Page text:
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Sonothermogenetics Could Discover Potential Treatments of Neuro Diseases:

  • Uncategorized
  • Jul 26, 2021

Human brain does all the thought process which helps in decision making and movement of any living organism. For our brain, a new stimulation technique has been developed by a team of medical scientists which uses the focused ultrasound technique with an ability to switch on and off, specific amount of brain neurons. Additionally, it can precisely control the motor activity without any kind of implantation, that is, without any surgical device. Many treatments can be done by brain stimulation as with the growing technology people tend to face lot of problems. Neurological disorders such as Parkinson’s disease and Epilepsy have had a good rate of treatment success. The brain stimulation technique comes with few drawbacks, such as, improper functioning of simulation causes neurons to work unstably after the stimulation. This makes the process of stimulation highly sensitive and should only be done under the expertise guidance. When the stimulation process takes place, it activates specific area and neurons and is considered as a good treatment.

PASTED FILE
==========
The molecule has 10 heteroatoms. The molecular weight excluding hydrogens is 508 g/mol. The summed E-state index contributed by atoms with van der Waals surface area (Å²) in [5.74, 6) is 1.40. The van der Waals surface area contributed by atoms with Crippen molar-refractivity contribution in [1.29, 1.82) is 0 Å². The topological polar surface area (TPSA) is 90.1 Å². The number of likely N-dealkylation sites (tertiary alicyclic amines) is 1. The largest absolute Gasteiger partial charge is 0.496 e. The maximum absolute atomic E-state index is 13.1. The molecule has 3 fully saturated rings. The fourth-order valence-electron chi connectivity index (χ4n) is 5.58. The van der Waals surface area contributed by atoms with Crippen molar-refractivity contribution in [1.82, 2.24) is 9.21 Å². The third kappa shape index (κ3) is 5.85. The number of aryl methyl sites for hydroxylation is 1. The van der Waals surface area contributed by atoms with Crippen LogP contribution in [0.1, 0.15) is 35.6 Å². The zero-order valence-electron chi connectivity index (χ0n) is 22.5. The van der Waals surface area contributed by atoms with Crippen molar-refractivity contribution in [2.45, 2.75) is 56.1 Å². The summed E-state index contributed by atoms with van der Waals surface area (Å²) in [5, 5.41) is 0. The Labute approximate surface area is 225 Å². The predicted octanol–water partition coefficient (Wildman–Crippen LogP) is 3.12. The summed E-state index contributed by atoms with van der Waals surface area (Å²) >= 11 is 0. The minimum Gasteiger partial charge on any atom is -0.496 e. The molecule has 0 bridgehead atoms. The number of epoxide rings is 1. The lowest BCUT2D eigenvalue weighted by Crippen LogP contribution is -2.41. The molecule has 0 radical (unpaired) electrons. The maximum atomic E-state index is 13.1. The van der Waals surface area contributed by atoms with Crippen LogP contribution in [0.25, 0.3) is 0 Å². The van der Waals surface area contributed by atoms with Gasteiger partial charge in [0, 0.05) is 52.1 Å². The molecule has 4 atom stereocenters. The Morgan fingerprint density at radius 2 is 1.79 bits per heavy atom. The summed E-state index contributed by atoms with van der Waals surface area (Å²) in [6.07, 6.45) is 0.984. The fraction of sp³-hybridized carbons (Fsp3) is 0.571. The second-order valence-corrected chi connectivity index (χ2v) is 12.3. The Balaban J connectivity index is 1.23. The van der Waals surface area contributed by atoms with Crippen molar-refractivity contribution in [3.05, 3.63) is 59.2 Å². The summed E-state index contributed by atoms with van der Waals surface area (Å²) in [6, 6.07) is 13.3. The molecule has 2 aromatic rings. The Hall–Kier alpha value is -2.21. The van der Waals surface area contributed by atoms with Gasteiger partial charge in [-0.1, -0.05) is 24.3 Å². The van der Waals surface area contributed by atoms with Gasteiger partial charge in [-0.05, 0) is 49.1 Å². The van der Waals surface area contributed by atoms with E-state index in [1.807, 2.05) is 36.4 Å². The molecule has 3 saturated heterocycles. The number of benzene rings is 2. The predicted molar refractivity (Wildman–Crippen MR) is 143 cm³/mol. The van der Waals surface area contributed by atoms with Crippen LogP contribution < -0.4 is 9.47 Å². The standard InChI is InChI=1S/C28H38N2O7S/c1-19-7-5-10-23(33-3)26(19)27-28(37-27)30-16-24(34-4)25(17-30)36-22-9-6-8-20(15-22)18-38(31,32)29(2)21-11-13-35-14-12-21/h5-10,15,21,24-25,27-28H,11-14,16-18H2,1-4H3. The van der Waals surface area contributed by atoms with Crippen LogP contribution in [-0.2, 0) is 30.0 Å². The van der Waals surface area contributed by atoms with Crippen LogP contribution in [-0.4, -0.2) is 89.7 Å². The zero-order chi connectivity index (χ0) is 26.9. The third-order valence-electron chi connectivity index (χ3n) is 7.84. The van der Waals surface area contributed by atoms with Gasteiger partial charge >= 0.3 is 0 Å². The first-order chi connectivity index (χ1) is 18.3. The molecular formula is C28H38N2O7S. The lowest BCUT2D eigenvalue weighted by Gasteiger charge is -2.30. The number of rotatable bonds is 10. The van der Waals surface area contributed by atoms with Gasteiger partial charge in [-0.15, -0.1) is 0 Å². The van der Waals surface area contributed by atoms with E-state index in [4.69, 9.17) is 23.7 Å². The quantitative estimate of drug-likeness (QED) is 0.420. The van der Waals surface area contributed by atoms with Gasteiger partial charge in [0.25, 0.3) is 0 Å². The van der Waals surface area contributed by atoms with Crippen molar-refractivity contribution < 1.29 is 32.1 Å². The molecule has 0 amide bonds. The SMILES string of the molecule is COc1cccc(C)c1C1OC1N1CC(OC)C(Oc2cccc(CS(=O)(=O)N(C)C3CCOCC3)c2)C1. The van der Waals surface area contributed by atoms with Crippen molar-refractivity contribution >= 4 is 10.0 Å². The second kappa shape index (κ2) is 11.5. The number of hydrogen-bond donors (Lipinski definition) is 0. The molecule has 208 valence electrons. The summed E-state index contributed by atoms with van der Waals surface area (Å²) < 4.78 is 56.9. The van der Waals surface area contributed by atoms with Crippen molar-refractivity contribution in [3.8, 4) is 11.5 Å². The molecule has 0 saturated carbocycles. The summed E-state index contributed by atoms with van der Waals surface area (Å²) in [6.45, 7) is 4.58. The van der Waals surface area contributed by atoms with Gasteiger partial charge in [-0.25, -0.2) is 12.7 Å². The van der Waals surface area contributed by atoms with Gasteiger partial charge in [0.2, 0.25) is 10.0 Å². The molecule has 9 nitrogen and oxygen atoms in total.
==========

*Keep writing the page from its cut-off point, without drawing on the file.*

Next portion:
The team led by Hong Chen, assistant professor of biomedical engineering at the McKelvey School of Engineering and of radiation oncology at the School of Medicine, is the first to provide direct evidence of non-invasive and cell-type-specific activation of cells. Neurons in the brain of mammals through the combination of the heating effect induced by ultrasound and genetics, called sonothermogenetics is their first work which  shows that the combination of ultrasound and genetics can robustly control behavior by stimulating a specific target deep in the brain. The lead research team included experts from both McKelvey School of Engineering and School of Medicine, including Jianmin Cui, professor of biomedical engineering; Joseph P. Culver, professor of radiology, physics, and biomedical engineering; Mark J. Miller, associate professor of medicine in the division of infectious diseases, Department of Medicine and Michael Bruchas, formerly of the University of Washington, now professor of anesthesiology and pharmacology at the University of Washington.

This work gives out evidence that sonothermogenetics induces behavioral responses in free-moving mice while targeting a location deep in the brain. Sonothermogenetics has the potential to transform our approaches to neuroscientific research and provide new ways to understand and to discover the treatment of diseases of the human brain.